Stress Rules in Business English
Posted on November 27, 2013
“Is stress really that important?” our students sometimes ask, secretly hoping we will say no. Well yes, it is quite important. If you modulate English correctly it sounds interesting and it is much easier to understand. Stress is quite hard because there is often some artistic licence and native speakers will stress the same sentence differently. As a rule of thumb the most important words are stressed and little grammatical words are not stressed unless they are there for contrast.
“She APPLIED for the JOB and we HIRED her.” All the important words for meaning are stressed.
“We HIRED her?” – Sounds like: I saw a woman get interviewed, have we hired her?
“We hired HER?” – Sounds like: She seemed crazy, why on Earth did our company hire her?
If I were to read the next paragraph aloud here’s where I would put the stress:
It’s VERY IMPORTANT to PREPARE THOROUGHLY before GIVING a PRESENTATION. MAKE SURE your SLIDES don’t have TOO MUCH WRITING on and that you can READ THEM even from the BACK of the ROOM. SPEAK more SLOWLY than you WOULD NORMALLY, and ALLOW TIME for QUESTIONS at the END.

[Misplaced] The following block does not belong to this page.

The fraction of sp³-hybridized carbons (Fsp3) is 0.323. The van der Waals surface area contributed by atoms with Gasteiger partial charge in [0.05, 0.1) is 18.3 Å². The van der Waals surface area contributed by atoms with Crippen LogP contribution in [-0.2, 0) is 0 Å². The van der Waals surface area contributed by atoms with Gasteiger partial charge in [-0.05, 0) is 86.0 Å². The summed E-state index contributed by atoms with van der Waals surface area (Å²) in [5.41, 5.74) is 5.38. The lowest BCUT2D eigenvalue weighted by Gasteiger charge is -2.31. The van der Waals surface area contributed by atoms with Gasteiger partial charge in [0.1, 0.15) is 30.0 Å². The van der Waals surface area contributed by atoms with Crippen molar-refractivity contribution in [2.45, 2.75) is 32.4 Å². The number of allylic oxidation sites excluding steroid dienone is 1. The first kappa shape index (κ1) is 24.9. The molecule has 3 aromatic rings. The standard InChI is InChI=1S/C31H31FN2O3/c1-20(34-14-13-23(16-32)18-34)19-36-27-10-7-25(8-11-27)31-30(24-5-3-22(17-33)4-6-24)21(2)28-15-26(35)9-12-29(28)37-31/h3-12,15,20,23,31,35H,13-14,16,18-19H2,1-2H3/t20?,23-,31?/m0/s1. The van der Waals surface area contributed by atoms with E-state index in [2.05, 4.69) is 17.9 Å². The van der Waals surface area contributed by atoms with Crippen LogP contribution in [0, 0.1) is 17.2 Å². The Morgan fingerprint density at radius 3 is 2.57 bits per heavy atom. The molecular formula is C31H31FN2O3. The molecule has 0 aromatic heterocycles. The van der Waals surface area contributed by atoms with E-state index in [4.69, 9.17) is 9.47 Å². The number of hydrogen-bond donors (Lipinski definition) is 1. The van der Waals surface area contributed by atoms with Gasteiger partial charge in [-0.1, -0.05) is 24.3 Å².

Incorrect stress on a word can mean the difference between a noun and a verb in many cases, like “an EXport” but “to exPORT something”. Similarly, you want to make it clear whether you are “preSENTing” to your clients, or giving them a “PREsent”. So in these pairs and many others, the noun is stressed on the first syllable, and the verb is stressed on the last syllable.
Some affixes don’t change the stress of the word. The suffix “un” doesn’t change the stress of the word (unless you are making a comparison). So you can say the meeting was “uneVENTful” or the supplier was “unreLIable”, just as you would say the meeting was “eVENTful” or the supplier was “reLIable”.
Good news! The following suffixes don’t change the stress in a word:
In compound nouns, the stressed word is almost always on the first word, the “type”.
COFFEE machine (What type of machine is it? A COFFEE machine).
Some suffixes change the stress of the root word. “JaPAN” + the suffix “ese” become “JapanESE”. Similarly, your clients may be from “CHIna” and TaiWAN” but the people are “ChinESE” and “TaiwanESE”.
If a word ends in “ion” the stress will be on the syllable before the “ion”. So: “We managed to find a resoLUtion”, “There was some conFUsion over the contract”.
This was not a full list but I hope it was useful in improving your English intonation. Please let us know what you thought, or your experiences with English intonation on Facebook or Twitter.